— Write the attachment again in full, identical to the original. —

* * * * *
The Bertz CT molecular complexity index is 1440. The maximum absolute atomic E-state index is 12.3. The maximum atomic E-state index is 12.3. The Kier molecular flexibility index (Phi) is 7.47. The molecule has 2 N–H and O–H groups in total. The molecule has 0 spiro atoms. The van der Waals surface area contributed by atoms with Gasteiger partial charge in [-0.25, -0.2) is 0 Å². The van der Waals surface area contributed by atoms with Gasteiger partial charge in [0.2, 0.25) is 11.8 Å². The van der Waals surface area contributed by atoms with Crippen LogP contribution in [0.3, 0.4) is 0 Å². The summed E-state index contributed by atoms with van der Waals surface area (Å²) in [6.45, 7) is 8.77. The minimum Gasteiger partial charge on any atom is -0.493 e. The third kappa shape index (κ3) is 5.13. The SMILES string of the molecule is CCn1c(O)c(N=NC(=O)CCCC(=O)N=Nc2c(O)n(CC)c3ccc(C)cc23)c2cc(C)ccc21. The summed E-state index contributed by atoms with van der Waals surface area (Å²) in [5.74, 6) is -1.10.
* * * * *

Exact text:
The Bertz CT molecular complexity index is 1440. The maximum absolute atomic E-state index is 12.3. The maximum atomic E-state index is 12.3. The Kier molecular flexibility index (Phi) is 7.47. The molecule has 2 N–H and O–H groups in total. The molecule has 0 spiro atoms. The van der Waals surface area contributed by atoms with Gasteiger partial charge in [-0.25, -0.2) is 0 Å². The van der Waals surface area contributed by atoms with Gasteiger partial charge in [0.2, 0.25) is 11.8 Å². The van der Waals surface area contributed by atoms with Crippen LogP contribution in [0.3, 0.4) is 0 Å². The summed E-state index contributed by atoms with van der Waals surface area (Å²) in [6.45, 7) is 8.77. The minimum Gasteiger partial charge on any atom is -0.493 e. The third kappa shape index (κ3) is 5.13. The SMILES string of the molecule is CCn1c(O)c(N=NC(=O)CCCC(=O)N=Nc2c(O)n(CC)c3ccc(C)cc23)c2cc(C)ccc21. The summed E-state index contributed by atoms with van der Waals surface area (Å²) in [5.74, 6) is -1.10.